View from the choir

I am a Catholic layperson and Secular Franciscan with a sense of humor. After years in the back pew watching, I have moved into the choir. It's nice to see faces instead of the backs of heads. But I still maintain God has a sense of humor - and that we are created in God's image.

Friday, August 19, 2005

Call to the diaconate - R.I.P.?

“I am in the fiftieth year of my life: therefore a mature man on the road to old age: perhaps death is near. I have achieved very little in the half a century of life and of following the priestly vocation. I feel humble and ashamed before the Lord, and ask his pardon `for my countless sins,’ but I look to the future with imperturbable and confident serenity.” - Pope John XXIII Journal of a Soul (1931 entry)


This passage resonated with me – except the part about priestly vocation (unless you count the priesthood of all believers).

Fifty. Mature – Ha! (Okay, another area of difference!) Having accomplished little. Humble and ashamed before the Lord. Countless sins.

“Imperturbable and confident serenity” – perhaps, though certainly not this morning.

These reflections come from a good and holy man who in 1931 had devoted his life to his vocation and to prayer. He had fought the good fight for his faith and the Church.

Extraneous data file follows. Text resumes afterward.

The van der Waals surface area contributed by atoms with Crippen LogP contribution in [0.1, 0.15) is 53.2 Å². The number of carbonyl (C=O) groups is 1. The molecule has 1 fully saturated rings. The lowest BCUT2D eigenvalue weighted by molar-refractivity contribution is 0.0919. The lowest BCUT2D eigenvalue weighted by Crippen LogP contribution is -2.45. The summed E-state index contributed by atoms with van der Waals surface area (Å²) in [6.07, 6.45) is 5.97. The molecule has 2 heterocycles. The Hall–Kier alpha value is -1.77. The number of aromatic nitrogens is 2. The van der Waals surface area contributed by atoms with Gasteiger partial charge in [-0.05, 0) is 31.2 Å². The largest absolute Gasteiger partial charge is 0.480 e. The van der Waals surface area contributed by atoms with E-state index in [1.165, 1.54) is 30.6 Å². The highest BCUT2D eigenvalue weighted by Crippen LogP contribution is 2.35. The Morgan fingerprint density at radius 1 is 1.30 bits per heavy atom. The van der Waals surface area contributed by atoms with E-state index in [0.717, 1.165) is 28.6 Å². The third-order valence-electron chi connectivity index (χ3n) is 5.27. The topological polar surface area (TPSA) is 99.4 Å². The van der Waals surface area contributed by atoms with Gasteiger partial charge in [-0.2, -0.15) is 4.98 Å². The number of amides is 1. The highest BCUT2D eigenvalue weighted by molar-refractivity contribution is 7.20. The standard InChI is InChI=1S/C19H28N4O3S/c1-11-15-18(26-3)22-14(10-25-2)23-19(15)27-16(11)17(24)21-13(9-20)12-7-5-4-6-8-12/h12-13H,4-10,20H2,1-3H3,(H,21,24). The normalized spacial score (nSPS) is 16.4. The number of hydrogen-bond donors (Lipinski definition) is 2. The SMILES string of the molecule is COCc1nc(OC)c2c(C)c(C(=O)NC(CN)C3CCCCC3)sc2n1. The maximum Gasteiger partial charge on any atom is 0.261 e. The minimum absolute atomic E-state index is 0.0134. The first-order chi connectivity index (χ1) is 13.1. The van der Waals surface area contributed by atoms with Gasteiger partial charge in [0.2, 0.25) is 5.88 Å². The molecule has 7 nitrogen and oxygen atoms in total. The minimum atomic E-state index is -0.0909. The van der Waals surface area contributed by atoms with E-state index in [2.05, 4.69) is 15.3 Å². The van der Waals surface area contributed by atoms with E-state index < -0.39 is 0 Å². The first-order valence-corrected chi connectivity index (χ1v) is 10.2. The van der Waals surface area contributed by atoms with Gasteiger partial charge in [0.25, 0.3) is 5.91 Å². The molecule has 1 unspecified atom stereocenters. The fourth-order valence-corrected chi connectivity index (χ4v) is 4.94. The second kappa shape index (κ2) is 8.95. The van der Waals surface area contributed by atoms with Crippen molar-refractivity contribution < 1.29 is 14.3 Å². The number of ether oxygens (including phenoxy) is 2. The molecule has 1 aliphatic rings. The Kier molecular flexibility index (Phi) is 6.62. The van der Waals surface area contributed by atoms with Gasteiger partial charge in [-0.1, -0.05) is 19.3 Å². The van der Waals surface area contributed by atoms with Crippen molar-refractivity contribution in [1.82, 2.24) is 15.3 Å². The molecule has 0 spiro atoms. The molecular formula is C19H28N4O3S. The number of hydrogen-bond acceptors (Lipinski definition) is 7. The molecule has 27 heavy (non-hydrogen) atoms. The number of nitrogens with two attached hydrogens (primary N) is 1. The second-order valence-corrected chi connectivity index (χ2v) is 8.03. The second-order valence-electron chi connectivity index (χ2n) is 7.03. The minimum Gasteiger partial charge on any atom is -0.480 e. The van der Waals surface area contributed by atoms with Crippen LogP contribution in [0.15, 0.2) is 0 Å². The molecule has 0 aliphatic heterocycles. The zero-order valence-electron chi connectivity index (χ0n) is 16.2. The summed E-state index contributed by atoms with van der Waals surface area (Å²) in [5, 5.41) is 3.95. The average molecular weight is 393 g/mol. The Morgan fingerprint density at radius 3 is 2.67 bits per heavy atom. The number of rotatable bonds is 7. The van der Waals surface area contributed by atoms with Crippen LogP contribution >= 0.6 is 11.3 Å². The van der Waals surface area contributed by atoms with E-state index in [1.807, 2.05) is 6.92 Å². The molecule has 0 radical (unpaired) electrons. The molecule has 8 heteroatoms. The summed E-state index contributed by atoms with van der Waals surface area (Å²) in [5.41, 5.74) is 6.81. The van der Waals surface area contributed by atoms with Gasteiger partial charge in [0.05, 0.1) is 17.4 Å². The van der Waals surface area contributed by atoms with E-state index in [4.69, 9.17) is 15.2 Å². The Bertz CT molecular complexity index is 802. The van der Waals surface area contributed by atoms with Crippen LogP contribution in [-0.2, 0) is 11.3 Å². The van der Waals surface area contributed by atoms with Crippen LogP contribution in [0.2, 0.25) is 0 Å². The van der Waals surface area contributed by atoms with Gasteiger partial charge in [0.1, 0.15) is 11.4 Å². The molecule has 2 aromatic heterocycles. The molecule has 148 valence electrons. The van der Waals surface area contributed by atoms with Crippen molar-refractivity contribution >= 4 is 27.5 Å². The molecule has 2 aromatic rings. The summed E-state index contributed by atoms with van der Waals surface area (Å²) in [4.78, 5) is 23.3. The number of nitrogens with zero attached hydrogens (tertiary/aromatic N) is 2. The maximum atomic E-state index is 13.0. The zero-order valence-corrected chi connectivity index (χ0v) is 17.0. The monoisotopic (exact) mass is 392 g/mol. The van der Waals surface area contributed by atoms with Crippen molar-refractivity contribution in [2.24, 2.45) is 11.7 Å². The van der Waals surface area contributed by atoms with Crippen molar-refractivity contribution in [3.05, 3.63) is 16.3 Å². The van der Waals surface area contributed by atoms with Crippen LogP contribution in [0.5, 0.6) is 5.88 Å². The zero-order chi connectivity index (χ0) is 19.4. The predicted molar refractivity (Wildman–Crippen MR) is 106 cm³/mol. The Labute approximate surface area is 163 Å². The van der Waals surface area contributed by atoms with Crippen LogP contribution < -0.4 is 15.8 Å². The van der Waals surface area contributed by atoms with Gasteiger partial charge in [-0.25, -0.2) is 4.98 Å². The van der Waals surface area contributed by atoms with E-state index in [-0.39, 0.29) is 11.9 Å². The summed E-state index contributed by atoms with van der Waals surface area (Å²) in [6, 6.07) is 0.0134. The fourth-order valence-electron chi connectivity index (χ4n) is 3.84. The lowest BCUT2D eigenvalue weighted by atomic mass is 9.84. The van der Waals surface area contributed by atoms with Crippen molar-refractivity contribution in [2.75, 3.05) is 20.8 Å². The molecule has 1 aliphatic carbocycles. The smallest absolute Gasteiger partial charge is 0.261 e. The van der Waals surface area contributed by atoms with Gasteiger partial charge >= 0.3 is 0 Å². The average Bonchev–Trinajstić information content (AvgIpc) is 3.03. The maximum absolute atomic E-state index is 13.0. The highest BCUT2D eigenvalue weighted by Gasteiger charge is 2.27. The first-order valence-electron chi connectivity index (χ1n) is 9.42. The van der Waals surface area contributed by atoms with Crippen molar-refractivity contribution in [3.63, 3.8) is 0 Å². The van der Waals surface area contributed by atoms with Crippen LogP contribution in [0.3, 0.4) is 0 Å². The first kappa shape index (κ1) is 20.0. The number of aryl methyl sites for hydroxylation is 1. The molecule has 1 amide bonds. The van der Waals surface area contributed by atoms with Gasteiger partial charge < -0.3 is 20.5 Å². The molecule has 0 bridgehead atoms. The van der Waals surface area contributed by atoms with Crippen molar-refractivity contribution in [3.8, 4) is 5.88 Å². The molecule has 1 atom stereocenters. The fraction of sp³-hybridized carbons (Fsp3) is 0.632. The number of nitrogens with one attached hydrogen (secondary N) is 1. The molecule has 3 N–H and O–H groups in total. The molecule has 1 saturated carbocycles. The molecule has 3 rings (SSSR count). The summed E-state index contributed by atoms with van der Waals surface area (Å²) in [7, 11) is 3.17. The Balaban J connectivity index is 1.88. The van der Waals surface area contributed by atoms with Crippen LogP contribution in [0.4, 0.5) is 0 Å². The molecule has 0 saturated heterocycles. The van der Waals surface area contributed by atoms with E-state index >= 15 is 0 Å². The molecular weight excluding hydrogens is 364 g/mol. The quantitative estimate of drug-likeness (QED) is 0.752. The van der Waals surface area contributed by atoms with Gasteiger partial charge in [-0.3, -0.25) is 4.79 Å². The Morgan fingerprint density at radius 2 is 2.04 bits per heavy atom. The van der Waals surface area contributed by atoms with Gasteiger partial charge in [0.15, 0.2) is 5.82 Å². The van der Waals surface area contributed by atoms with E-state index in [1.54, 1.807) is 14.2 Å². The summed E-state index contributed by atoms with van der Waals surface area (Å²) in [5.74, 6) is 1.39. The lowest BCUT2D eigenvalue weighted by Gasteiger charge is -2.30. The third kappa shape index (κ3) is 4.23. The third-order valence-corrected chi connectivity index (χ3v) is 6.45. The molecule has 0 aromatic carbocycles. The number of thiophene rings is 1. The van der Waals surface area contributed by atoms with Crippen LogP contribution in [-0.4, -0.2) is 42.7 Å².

I, on the other hand, have wriggled and pulled and fought all the way, like a fish on a line. God has kept reeling me in, but I’ve done everything I could to hold back and get away.

What leads to these thoughts is a meeting I had yesterday.

When my wife and I had begun to talk seriously about applying after last week’s day of reflection, it suddenly dawned on me that in a foolish time in my life I had done something that could prove a serious impediment to becoming a deacon. I called the head of the diaconate in our diocese to arrange the meeting to discuss the matter.

He agreed that it could prove an impediment. He was going to run things by the canon lawyers at the diocese. If they do not see it will be an issue, fine, I can continue the process.

If they do see a potential problem, however, then there may have to be an investigation. After the investigation, they could determine that it will not be a problem, or they could conclude that it is an insurmountable impediment.

Or they could ultimately decide they have to refer the matter to Rome.

Rome? For me?

Would I want to push it that far? Do I feel a strong enough call? Do I feel that even if I do ultimately receive permission to proceed, I am worthy?

Or do I humbly accept my position in the back pew and play my role as a part of the priesthood of all believers?

And if that’s the case, what’s wrong with that?

Nothing, of course.

But my ego would not be happy.

And, in the end, that might be the real problem here.

1 Comments:

Blogger Paul, just this guy, you know? said...

Take it all the way. You must find out.

9:21 PM  

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